Treggiara, Jo. Ashes, Ashes. Scholastic Press, 2011. ISBN 9780545255639, ages 14 and up.
Smallpox epidemics, floods, and droughts have killed most of the world’s population. Sixteen year old Lucy has been surviving on her own in what used to be Central Park until a tsunami destroys what little she has left. Not knowing what else to do or where to go, Lucy decides to join the S’ans (a small group of survivors.) But living in a group make it easier for the Sweepers to find you and it seems they are looking for Lucy in particular! Why??
“The floods had first come about five years ago, when she was 11 years old. Melting polar ice caps; rising sea levels; increased rainfall; a steady battering of hurricanes, tornadoes, and earthquakes weakening the land; everything the scientists had warned them about. And the world mapped in her geography books had changed with a frightening rapidity: continents shifting shape, coastlines altered. San Francisco, Los Angeles, Venice, Thailand, Spain, her beloved Coney Island, Japan, had all but vanished beneath the waves. Australia was half the size it had been, shrinking like an ice cube in a warm drink, and New York City had become a clump of six or seven scattered islands connected to the mainland by a few bridges-the Geo Wash, the RFK, the Will Burg. Some were only accessible during the Long Dry” (page 2.)
Meyer, Marissa. Scarlet. Feiwel and Friends, 2013. 6,133 pages-Kindle addition. ISBN 9781250037633, ages 14 and up. The Lunar Chronicles Book 2
“Once, people had looked at her with revulsion. Now, people were terrified of her. She wasn’t sure which was worse. She wanted to scream to the world that it wasn’t her fault she was this way. She’d had nothing to do with it. It surely wouldn’t have been her choice if one had been given to her. Lunar. Cyborg. Fugitive. Outlaw. Outcast. Cinder buried her face in her arms and urged the swirling injustices away. She would not get carried away with self-loathing. She had too many other things to worry about” (page 4,366.)
After breaking out of the prison in New Beijing, Cinder must follow the leads that will get her answers to who she is, how she became part cyborg, and how to save Prince Kai from the lunar queen. Her search leads her to France and the farm of Michelle Benoit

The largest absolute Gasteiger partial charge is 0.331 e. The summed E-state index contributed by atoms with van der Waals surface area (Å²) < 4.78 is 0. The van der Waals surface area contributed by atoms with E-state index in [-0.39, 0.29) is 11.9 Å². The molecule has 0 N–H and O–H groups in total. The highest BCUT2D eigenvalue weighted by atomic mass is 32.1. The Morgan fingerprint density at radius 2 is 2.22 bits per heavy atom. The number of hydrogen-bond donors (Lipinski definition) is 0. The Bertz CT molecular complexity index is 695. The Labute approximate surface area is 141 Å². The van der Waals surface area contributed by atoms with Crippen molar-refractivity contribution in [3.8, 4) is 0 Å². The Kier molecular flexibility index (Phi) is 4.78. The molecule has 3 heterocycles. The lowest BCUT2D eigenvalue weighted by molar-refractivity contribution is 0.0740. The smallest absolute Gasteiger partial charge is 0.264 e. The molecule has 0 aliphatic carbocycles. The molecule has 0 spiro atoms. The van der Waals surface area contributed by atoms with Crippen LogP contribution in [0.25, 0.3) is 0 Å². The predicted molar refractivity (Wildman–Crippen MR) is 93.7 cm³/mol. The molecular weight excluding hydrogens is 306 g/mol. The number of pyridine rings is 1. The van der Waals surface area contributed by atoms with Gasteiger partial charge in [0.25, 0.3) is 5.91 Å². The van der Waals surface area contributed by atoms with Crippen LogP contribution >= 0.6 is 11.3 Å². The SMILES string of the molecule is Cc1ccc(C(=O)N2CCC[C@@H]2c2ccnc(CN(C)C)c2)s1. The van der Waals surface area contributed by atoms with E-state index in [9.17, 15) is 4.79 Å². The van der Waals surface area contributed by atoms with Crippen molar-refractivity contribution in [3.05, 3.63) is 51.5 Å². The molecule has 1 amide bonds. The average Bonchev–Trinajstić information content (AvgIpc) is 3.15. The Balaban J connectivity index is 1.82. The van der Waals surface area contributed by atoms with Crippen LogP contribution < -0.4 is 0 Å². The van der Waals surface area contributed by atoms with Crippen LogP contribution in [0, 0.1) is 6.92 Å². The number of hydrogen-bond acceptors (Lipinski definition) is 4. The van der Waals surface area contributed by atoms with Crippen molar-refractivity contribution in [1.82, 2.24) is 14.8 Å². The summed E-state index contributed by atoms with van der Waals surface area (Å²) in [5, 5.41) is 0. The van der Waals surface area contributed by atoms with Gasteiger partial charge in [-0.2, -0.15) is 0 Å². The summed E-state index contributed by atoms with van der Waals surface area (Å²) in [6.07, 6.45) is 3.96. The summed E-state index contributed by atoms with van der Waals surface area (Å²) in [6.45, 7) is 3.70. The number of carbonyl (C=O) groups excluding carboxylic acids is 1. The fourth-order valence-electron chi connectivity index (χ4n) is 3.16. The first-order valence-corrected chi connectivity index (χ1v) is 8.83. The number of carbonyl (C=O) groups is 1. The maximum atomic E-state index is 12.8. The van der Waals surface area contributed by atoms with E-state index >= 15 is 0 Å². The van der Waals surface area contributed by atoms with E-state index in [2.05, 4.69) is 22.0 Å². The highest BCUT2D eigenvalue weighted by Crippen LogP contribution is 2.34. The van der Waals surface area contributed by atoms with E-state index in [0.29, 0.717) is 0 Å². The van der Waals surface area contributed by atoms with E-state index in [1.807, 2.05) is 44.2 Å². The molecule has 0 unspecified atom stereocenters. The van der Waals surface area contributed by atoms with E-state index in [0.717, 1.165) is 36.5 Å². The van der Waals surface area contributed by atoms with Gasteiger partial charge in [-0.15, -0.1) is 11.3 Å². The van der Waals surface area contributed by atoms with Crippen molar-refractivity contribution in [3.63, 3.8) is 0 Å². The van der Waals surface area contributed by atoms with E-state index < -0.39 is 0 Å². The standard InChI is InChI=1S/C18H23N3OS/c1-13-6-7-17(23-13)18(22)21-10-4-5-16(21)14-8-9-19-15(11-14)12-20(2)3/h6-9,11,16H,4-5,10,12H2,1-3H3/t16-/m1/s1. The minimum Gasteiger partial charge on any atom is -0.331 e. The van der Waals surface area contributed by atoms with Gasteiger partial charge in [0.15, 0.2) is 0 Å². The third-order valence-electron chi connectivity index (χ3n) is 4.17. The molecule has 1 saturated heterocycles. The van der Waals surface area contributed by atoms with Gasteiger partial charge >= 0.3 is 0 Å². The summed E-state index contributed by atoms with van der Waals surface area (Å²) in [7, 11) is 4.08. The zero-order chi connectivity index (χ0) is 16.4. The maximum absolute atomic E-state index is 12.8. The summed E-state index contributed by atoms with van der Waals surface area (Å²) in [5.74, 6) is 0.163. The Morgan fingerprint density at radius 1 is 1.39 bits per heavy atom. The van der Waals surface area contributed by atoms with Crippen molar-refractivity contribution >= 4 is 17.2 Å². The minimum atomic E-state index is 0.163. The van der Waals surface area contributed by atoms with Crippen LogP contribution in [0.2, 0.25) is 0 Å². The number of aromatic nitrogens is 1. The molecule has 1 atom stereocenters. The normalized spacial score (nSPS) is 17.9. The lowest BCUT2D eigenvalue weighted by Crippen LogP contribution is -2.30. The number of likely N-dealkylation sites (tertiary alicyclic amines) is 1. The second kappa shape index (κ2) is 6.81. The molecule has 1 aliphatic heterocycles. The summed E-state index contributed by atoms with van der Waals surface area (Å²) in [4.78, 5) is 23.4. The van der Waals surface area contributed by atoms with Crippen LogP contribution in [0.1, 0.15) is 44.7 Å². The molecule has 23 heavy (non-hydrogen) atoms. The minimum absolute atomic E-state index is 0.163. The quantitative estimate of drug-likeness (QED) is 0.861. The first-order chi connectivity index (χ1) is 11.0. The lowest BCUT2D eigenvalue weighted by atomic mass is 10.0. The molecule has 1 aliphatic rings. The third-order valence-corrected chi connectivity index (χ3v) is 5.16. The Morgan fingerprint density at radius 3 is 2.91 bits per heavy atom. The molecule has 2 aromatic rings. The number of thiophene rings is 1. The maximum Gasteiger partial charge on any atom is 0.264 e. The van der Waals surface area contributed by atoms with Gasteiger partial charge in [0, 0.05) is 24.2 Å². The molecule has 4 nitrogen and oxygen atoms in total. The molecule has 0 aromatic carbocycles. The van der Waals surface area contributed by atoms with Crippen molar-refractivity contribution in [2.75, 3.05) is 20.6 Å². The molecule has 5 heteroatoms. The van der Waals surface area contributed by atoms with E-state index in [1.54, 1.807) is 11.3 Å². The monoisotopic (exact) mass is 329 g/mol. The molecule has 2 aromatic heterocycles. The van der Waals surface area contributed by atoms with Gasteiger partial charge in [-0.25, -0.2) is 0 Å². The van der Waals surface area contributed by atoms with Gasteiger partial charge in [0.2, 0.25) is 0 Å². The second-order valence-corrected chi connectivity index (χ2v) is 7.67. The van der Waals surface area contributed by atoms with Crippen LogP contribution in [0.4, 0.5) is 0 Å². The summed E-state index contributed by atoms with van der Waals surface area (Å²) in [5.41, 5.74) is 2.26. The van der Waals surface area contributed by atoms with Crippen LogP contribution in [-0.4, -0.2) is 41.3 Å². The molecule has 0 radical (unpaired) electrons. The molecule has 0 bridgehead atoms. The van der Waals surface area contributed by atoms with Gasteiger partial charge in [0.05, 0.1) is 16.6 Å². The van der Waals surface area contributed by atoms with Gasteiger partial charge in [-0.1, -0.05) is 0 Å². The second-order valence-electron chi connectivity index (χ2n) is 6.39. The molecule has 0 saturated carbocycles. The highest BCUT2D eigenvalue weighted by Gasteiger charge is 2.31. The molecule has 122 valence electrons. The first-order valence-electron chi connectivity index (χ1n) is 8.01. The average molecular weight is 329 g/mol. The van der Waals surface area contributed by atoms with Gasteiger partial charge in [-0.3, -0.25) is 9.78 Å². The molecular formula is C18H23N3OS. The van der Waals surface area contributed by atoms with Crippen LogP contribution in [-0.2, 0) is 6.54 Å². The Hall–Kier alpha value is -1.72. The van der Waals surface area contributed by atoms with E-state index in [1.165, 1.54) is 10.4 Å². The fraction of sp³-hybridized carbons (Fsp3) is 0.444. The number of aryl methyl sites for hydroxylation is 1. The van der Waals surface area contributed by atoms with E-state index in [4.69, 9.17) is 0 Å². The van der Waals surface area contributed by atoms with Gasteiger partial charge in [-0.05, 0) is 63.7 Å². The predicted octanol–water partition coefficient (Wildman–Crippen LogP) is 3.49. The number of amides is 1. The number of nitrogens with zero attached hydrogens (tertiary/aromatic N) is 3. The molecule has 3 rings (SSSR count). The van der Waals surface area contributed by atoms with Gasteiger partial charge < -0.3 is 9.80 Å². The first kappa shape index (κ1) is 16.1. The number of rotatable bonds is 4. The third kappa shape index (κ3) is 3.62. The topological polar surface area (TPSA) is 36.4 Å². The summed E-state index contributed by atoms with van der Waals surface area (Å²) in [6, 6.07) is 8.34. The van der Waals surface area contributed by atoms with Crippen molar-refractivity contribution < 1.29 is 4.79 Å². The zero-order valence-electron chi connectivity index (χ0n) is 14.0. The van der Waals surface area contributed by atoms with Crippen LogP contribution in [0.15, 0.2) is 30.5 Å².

“Halfway around the world, Scarlet Benoit’s grandmother is missing. It turns out there are many things Scarlet doesn’t know about her grandmother and the grave danger she has lived in her whole life. When Scarlet encounters Wolf, a street fighter who may have information as to her grandmother’s whereabouts, she has no choice but to trust him, though he clearly has a few dark secrets of his own.
As Scarlet and Wolf work to unravel one mystery, they find another when they cross paths with Cinder. Together, they must stay one step ahead of the vicious Lunar Queen who will do anything to make Prince Kai her husband, her king, her prisoner.” (http://www.marissameyer.com/book/book-two/)
Meyer, Marissa. Cinder. Feiwel and Friends, 2012. 390 pages. ISBN 9780312641894, ages 14 and up. The Lunar Chronicles Book 1
“Pearl tilted the box so Cinder could see. Inside was the finest pair of gloves she could have imagined. Pure silk and shining silver-white. They were tall enough to cover her elbows, and a row of seed pearls along the hems added the simplest touch of elegance. They were gloves fit for a princess. It did seem like a joke. A sharp laugh exploded from Pearl. “He doesn’t know, does he? He doesn’t know about your-about you.” She clutched the gloves, ripping them from their tissue bed, and let the box tumble into the street. “What did you think was going to happen?” She waved the gloves at Cinder, the empty fingers wagging helplessly. “Did you think the prince might actually like you? Did you think you might go to the ball and dance with him in your pretty new gloves and your-“ She scanned Cinder’s clothes, the filthy cargo pants, the stained T-shirt, the tool belt strapped around her waist, and laughed again” (page 300.)